Now presumably the USDoE thinks this classification has some relevance, since they are citing it in one of their own documents. But technically, it appears to be an NSF classification, rather than a USDoE classication.

    TONY:

    The reason that the NSF is mentioned is that the NSF serves as the lead agency of the six (including the US DoE) the produces the annual Survey of Earned Doctorates. The Research Doctorate Document is part of the US DoE’s “Structure of U.S. Education” site (https://www2.ed.gov/about/offices/list/ous/international/usnei/us/edlite-structure-us.html) Where there are documents defining “Associate Degrees,” “Bachelor’s Degrees,” “Master’s Degrees,“ “First Professional Degrees,” “Intermediate Graduate Qualifications” (i.e. 6-year degrees) and “Research Doctorate Degrees.”



    TONY:

    The USDoE does not have a classification called "Professional Doctorate."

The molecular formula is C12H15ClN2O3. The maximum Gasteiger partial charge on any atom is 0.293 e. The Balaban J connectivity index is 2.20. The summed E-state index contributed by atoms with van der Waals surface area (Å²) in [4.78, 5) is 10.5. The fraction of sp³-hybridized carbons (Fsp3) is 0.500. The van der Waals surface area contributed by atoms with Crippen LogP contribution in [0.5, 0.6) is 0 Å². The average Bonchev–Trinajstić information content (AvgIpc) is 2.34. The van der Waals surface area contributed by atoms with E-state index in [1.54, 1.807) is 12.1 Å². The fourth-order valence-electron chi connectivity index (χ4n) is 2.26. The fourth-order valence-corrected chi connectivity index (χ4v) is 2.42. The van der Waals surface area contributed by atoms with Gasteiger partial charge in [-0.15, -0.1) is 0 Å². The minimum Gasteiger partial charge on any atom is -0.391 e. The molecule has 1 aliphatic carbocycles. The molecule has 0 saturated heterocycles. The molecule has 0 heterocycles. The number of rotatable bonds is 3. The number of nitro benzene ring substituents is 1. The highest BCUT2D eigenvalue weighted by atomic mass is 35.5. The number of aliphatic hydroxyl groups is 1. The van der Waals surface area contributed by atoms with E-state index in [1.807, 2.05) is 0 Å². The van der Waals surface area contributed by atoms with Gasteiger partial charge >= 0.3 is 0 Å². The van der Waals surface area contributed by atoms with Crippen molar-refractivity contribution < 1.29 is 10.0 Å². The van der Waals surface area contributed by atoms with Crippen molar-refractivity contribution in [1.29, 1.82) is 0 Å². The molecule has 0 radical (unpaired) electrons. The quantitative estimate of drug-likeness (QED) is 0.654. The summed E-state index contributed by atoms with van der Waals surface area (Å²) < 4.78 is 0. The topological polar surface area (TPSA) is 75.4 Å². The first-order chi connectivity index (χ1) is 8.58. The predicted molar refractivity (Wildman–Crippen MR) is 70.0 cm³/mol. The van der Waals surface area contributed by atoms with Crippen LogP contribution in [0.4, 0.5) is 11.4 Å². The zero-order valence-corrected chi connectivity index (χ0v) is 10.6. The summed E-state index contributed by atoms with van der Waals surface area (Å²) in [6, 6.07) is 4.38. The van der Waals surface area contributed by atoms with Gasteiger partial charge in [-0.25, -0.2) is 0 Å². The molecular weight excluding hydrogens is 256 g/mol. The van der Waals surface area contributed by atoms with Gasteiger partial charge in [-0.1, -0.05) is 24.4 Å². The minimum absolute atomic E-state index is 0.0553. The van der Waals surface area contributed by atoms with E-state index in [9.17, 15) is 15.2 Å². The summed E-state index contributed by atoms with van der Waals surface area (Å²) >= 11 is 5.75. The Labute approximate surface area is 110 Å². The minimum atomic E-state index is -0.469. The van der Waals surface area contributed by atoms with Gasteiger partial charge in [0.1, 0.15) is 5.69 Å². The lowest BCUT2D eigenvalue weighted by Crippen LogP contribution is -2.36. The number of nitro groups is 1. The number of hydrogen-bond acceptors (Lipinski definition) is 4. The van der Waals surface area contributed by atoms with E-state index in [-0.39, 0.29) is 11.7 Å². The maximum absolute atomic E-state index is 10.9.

CALDOG:

    Well, they apparently do far as DETC is concerned. Their "scope of recognition" for DETC, as published in their online list of "Regional and National Institutional Accrediting Agencies", uses the term explicitly:

    Distance Education and Training Council, Accrediting Commission

    Scope of recognition: the accreditation of postsecondary institutions in the United States that offer degree and/or non-degree programs primarily by the distance or correspondence education method up to and including the professional doctoral degree

    TONY:

    Yes, a search of the U.S. Department of Education site is very instructive. Prior to 2006, DETC’s recognition was up to the “first professional degree.” In 2006, the wording “first professional degree” was requested to be changed to “professional doctoral degree;” as part a list of recommendations for 15 accrediting bodies sent to the National Advisory Committee on Institutional Quality and Integrity (NACIQI). The definition of “professional doctoral degree” was not included in the meeting minutes. In fact, the only mention of “professional doctoral degree” on the entire Ed.Gov site are quotes of DETC’s scope and one document of the minutes of the NACIQI where ACICS petitioned for the same recognition and was denied.